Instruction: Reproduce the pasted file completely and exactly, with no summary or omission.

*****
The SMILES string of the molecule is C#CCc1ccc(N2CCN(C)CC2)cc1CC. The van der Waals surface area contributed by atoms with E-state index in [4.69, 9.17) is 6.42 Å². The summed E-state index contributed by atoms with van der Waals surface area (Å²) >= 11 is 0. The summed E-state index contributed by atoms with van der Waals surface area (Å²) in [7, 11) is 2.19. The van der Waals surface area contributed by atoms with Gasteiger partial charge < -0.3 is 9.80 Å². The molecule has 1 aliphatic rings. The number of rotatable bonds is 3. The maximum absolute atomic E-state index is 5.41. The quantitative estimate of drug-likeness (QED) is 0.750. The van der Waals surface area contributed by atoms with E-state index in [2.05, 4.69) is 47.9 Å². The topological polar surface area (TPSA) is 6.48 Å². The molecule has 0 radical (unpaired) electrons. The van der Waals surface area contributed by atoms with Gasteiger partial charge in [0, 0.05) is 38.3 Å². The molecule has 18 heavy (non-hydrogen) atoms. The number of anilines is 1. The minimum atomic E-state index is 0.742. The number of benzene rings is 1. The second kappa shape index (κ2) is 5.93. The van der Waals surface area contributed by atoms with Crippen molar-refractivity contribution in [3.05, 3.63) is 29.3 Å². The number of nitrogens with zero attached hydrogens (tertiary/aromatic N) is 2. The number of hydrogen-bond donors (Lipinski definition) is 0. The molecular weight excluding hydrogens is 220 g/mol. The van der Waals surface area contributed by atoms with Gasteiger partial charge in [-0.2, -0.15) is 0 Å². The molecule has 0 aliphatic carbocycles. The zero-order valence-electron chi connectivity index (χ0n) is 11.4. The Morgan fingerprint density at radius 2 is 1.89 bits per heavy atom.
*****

The SMILES string of the molecule is C#CCc1ccc(N2CCN(C)CC2)cc1CC. The van der Waals surface area contributed by atoms with E-state index in [4.69, 9.17) is 6.42 Å². The summed E-state index contributed by atoms with van der Waals surface area (Å²) >= 11 is 0. The summed E-state index contributed by atoms with van der Waals surface area (Å²) in [7, 11) is 2.19. The van der Waals surface area contributed by atoms with Gasteiger partial charge < -0.3 is 9.80 Å². The molecule has 1 aliphatic rings. The number of rotatable bonds is 3. The maximum absolute atomic E-state index is 5.41. The quantitative estimate of drug-likeness (QED) is 0.750. The van der Waals surface area contributed by atoms with E-state index in [2.05, 4.69) is 47.9 Å². The topological polar surface area (TPSA) is 6.48 Å². The molecule has 0 radical (unpaired) electrons. The van der Waals surface area contributed by atoms with Gasteiger partial charge in [0, 0.05) is 38.3 Å². The molecule has 18 heavy (non-hydrogen) atoms. The number of anilines is 1. The minimum atomic E-state index is 0.742. The number of benzene rings is 1. The second kappa shape index (κ2) is 5.93. The van der Waals surface area contributed by atoms with Crippen molar-refractivity contribution in [3.05, 3.63) is 29.3 Å². The number of nitrogens with zero attached hydrogens (tertiary/aromatic N) is 2. The number of hydrogen-bond donors (Lipinski definition) is 0. The molecular weight excluding hydrogens is 220 g/mol. The van der Waals surface area contributed by atoms with Gasteiger partial charge in [-0.2, -0.15) is 0 Å². The molecule has 0 aliphatic carbocycles. The zero-order valence-electron chi connectivity index (χ0n) is 11.4. The Morgan fingerprint density at radius 2 is 1.89 bits per heavy atom.